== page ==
Michael Hainey had just turned six when his uncle knocked on his family's back door one morning with the tragic news: Bob Hainey, Michael's father, was found alone near his car on Chicago's North Side, dead, of an apparent heart attack. Read more...
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More About After Visiting Friends by Michael HaineyOverviewA decade in the writing, the haunting story of a son's quest to understand the mystery of his father's death--a universal memoir about the secrets families keep and the role they play in making us who we are.
Michael Hainey had just turned six when his uncle knocked on his family's back door one morning with the tragic news: Bob Hainey, Michael's father, was found alone near his car on Chicago's North Side, dead, of an apparent heart attack. Thirty-five years old, a young assistant copy desk chief at the "Chicago Sun-Times," Bob was a bright and shining star in the competitive, hard-living world of newspapers, one that involved booze-soaked nights that bled into dawn. And then suddenly he was gone, leaving behind a young widow, two sons, a fractured family--and questions surrounding the mysterious nature of his death that would obsess Michael throughout adolescence and long into adulthood. Finally, roughly his father's age when he died, and a seasoned reporter himself, Michael set out to learn what happened that night. Died "after visiting friends," the obituaries said. But the details beyond that were inconsistent. What friends? Where? At the heart of his quest is Michael's all-too-silent, opaque mother, a woman of great courage and tenacity--and a steely determination not to look back. Prodding and cajoling his relatives, and working through a network of his father's buddies who abide by an honor code of silence and secrecy, Michael sees beyond the long-held myths and ultimately reconciles the father he'd imagined with the one he comes to know--and in the journey discovers new truths about his mother.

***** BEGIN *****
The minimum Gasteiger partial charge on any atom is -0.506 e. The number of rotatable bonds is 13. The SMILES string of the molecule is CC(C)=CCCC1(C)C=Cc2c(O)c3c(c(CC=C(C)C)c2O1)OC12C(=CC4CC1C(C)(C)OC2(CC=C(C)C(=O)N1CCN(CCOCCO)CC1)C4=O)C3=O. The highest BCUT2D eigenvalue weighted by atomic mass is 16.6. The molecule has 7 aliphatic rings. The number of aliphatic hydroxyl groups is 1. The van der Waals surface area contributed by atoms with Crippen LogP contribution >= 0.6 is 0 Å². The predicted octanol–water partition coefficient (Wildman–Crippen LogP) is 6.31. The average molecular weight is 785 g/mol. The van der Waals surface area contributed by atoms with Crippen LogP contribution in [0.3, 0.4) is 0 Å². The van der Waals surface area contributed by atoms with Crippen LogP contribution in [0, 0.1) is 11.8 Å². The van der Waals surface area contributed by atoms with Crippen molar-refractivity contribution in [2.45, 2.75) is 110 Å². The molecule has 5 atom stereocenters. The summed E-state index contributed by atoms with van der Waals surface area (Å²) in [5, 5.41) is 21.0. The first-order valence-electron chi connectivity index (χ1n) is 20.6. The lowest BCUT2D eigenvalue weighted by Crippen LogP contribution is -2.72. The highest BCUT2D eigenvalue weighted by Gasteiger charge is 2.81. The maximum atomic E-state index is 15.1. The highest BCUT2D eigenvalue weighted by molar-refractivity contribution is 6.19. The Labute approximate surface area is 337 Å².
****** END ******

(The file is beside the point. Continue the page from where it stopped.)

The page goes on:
A stirring portrait of a family and its legacy of secrets, "After Visiting Friends" is the story of a son who goes in search of the truth and finds not only his father, but a rare window into a world of men and newspapers and fierce loyalties that no longer exists.
Publishers Weekly Reviews
Publishers Weekly® Reviews
- Reviewed in: Publishers Weekly, page .
- Review Date: 2013-01-07
- Reviewer: Staff
Six-year-old Hainey woke one morning to a knock on the door of his family’s house in Chicago; Hainey’s uncle delivered the news that Michael’s 35-year-old father, Bob, a reporter for the Chicago Sun-Times, had been found dead of an apparent heart attack. What happened to him? Why had he been out so late and not at home? Bob Hainey’s obituary indicates that the newspaperman was visiting friends; who were these friends? In this heartfelt memoir, Hainey painfully reconstructs the few years he recalls with his father and painstakingly searches for clues that might help him understand his father’s death. When he turns 35, Hainey sets off on a quest to interview as many of his father’s friends as will talk to him, to review all the published details of his father’s death, and to discover what his father was really like. Along the way, “instead of conjuring my father dying alone, he sees this alternate, secret narrative: him, friends, far from home, late at night....” Eventually, he discovers a disturbing secret that his mother has long kept silent, grappling to understand this new dimension of his parents’ lives and resigning himself to having discovered a side of his father he never knew. (Feb.)